We thank the U.S. Consumer Product Safety Commission for providing National Electronic Injury Surveillance System (NEISS) data. This study was not supported by any funding agency. The authors have no disclosures or conflicts of interest to report.
Original Research Contribution
Epidemiology of 6.6 Million Knee Injuries Presenting to United States Emergency Departments From 1999 Through 2008
Article first published online: 16 APR 2012
© 2012 by the Society for Academic Emergency Medicine
Academic Emergency Medicine
Volume 19, Issue 4, pages 378–385, April 2012
How to Cite
Gage, B. E., McIlvain, N. M., Collins, C. L., Fields, S. K. and Dawn Comstock, R. (2012), Epidemiology of 6.6 Million Knee Injuries Presenting to United States Emergency Departments From 1999 Through 2008. Academic Emergency Medicine, 19: 378–385. doi: 10.1111/j.1553-2712.2012.01315.x
Supervising Editor: Rochelle Fu, MD.
- Issue published online: 16 APR 2012
- Article first published online: 16 APR 2012
- Received March 22, 2011; revisions received June 21, August 23, and October 2, 2011; accepted October 3, 2011.
ACADEMIC EMERGENCY MEDICINE 2012; 19:378–385 © 2012 by the Society for Academic Emergency Medicine
Background: While knee injuries are treated by a wide range of clinicians, patients with knee injuries frequently present to emergency departments (EDs). The knee is the most commonly injured joint by adolescent athletes with an estimated 2.5 million sports-related injuries presenting to EDs annually.
Objectives: The objective was to examine the epidemiology of knee injuries presenting to EDs in the United States from 1999 through 2008.
Methods: The Consumer Product Safety Commission National Electronic Injury Surveillance System database (NEISS) was used to examine causes of knee injuries treated in U.S. EDs from 1999 through 2008.
Results: An estimated 6,664,324 knee injuries presented to U.S. EDs from 1999 through 2008, for a rate of 2.29 knee injuries per 1,000 population. Those 15 to 24 years of age had the highest injury rate (3.83), while children younger than 5 years had the lowest rate (0.55). The most common diagnoses were strains and sprains (42.1%), contusions and abrasions (27.1%), and lacerations and punctures (10.5%). The most common general product categories causing injury were sports and recreation (49.3%), home structures (30.2%), and home furnishings (13.6%). Several sex and age group differences were identified. For example, males sustained a higher proportion of basketball-related injuries (11.1%) than females (3.6%; injury proportion ratio [IPR] = 3.11, 95% confidence interval [CI] = 2.79 to 3.46, p < 0.001). Additionally, individuals 65 years and older sustained a higher proportion of injury due to stairs, ramps, landings, and floors (42.0%), compared to all other ages (20.1%; IPR = 2.09, 95% CI = 1.95 to 2.23, p < 0.001).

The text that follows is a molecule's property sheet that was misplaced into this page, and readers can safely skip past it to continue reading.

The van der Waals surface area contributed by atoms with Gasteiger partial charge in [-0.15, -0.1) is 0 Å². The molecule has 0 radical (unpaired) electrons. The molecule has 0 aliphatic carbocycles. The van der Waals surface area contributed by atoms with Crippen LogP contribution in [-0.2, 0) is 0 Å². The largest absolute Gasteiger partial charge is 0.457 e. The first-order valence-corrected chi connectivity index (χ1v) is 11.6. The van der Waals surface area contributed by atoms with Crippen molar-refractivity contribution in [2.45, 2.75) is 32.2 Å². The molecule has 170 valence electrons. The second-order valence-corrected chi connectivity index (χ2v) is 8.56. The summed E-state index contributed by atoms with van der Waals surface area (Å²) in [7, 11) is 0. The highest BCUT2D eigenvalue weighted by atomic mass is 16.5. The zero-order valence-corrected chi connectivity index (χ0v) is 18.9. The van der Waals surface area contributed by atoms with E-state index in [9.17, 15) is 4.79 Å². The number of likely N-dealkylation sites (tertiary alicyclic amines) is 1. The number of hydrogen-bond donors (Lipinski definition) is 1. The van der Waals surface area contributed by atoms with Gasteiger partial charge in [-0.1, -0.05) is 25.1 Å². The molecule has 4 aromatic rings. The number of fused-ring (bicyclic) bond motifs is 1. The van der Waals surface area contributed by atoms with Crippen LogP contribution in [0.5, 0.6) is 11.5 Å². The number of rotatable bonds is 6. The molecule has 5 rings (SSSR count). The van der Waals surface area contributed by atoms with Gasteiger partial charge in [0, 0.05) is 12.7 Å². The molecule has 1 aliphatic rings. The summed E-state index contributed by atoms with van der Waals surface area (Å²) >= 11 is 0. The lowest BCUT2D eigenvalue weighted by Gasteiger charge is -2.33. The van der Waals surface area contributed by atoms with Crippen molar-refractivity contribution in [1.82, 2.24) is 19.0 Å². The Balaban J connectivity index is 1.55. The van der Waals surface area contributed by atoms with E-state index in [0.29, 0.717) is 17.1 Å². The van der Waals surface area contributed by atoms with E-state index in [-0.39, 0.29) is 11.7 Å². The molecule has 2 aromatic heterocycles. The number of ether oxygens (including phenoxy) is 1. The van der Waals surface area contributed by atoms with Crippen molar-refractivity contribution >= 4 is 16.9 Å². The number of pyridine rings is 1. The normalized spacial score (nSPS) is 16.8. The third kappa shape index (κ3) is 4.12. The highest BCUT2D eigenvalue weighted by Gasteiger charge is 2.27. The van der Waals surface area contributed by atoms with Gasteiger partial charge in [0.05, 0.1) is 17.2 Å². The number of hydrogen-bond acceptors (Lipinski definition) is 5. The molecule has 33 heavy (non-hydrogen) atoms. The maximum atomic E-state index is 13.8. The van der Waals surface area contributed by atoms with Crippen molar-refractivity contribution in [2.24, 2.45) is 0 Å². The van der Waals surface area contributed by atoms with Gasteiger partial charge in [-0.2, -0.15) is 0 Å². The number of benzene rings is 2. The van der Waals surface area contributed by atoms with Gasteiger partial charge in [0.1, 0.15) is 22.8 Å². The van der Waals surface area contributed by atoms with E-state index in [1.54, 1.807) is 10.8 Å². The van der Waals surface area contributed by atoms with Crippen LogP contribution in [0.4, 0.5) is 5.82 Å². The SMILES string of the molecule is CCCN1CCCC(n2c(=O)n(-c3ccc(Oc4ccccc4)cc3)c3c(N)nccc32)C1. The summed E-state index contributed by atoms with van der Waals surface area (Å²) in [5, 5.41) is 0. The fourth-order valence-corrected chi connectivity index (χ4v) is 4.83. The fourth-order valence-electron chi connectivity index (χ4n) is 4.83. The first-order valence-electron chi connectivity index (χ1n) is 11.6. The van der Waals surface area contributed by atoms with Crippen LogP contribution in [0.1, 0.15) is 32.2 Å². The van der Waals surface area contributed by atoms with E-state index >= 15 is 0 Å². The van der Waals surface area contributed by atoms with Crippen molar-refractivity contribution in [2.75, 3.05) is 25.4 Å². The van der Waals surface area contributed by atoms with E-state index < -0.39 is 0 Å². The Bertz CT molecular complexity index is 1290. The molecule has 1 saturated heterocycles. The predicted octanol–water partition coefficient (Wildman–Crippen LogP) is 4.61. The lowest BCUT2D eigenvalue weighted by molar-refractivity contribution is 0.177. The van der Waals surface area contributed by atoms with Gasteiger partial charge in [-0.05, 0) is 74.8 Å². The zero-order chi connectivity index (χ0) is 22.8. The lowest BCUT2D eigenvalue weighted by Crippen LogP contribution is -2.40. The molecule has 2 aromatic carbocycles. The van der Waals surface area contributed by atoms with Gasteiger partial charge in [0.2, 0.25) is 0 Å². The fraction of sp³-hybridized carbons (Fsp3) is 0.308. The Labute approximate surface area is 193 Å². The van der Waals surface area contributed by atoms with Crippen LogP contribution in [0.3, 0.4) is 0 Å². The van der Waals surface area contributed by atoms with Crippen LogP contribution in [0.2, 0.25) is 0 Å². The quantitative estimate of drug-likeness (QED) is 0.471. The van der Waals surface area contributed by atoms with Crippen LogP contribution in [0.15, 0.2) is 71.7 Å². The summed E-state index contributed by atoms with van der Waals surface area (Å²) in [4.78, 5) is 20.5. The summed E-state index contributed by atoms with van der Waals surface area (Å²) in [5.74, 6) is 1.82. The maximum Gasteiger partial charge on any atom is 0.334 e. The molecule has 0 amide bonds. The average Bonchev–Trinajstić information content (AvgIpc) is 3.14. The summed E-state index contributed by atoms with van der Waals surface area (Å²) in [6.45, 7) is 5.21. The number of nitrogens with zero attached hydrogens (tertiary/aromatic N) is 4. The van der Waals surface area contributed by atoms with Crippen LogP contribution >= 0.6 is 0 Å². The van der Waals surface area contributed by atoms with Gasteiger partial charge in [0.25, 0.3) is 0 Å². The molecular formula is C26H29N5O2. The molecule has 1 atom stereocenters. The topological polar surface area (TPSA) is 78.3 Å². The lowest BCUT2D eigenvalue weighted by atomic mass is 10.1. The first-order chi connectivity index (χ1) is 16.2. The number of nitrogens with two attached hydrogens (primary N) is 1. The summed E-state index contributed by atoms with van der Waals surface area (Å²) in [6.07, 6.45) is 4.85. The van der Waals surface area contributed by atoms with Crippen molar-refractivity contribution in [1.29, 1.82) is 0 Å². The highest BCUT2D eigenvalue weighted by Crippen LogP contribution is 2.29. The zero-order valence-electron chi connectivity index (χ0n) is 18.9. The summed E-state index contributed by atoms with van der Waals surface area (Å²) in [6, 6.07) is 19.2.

Conclusions: Rates and patterns of knee injuries vary by sex and age. Although knee injuries will likely continue to occur most frequently among youth and young adult athletes, anticipating and responding to trends such as an increase in the incidence of knee injuries among adult and senior patients will enable clinicians to better anticipate caseloads, allocate resources, and determine best practices for diagnosis and treatment of knee injuries in different age groups.